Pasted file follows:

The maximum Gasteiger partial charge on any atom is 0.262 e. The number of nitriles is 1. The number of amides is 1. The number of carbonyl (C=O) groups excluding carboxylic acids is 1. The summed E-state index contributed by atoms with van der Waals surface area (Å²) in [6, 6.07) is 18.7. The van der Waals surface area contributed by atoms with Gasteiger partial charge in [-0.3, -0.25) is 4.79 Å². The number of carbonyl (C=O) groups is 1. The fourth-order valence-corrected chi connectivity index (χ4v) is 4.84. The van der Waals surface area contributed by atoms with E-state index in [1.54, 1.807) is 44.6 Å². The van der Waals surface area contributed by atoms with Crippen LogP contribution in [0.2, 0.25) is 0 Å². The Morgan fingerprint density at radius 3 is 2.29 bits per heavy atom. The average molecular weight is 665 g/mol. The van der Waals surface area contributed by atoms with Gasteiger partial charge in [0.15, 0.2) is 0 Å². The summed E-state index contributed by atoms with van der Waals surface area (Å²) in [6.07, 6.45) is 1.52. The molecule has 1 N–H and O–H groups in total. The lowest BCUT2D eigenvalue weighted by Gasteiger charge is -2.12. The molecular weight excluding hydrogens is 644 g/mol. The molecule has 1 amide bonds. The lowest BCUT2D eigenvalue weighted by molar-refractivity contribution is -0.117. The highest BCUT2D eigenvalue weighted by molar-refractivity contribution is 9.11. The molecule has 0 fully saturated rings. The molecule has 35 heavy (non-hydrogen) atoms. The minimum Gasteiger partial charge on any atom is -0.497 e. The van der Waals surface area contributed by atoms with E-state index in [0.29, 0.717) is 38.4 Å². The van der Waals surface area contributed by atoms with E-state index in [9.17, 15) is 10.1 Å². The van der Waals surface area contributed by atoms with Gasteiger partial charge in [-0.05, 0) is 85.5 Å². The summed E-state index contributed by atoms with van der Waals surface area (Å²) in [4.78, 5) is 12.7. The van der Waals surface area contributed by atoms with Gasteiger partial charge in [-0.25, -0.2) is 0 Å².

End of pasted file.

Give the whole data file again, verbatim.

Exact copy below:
The maximum Gasteiger partial charge on any atom is 0.262 e. The number of nitriles is 1. The number of amides is 1. The number of carbonyl (C=O) groups excluding carboxylic acids is 1. The summed E-state index contributed by atoms with van der Waals surface area (Å²) in [6, 6.07) is 18.7. The van der Waals surface area contributed by atoms with Gasteiger partial charge in [-0.3, -0.25) is 4.79 Å². The number of carbonyl (C=O) groups is 1. The fourth-order valence-corrected chi connectivity index (χ4v) is 4.84. The van der Waals surface area contributed by atoms with E-state index in [1.54, 1.807) is 44.6 Å². The van der Waals surface area contributed by atoms with Crippen LogP contribution in [0.2, 0.25) is 0 Å². The Morgan fingerprint density at radius 3 is 2.29 bits per heavy atom. The average molecular weight is 665 g/mol. The van der Waals surface area contributed by atoms with Gasteiger partial charge in [0.15, 0.2) is 0 Å². The summed E-state index contributed by atoms with van der Waals surface area (Å²) in [6.07, 6.45) is 1.52. The molecule has 1 N–H and O–H groups in total. The lowest BCUT2D eigenvalue weighted by Gasteiger charge is -2.12. The molecular weight excluding hydrogens is 644 g/mol. The molecule has 1 amide bonds. The lowest BCUT2D eigenvalue weighted by molar-refractivity contribution is -0.117. The highest BCUT2D eigenvalue weighted by molar-refractivity contribution is 9.11. The molecule has 0 fully saturated rings. The molecule has 35 heavy (non-hydrogen) atoms. The minimum Gasteiger partial charge on any atom is -0.497 e. The van der Waals surface area contributed by atoms with E-state index in [0.29, 0.717) is 38.4 Å². The van der Waals surface area contributed by atoms with E-state index in [9.17, 15) is 10.1 Å². The van der Waals surface area contributed by atoms with Gasteiger partial charge in [-0.05, 0) is 85.5 Å². The summed E-state index contributed by atoms with van der Waals surface area (Å²) in [4.78, 5) is 12.7. The van der Waals surface area contributed by atoms with Gasteiger partial charge in [-0.25, -0.2) is 0 Å².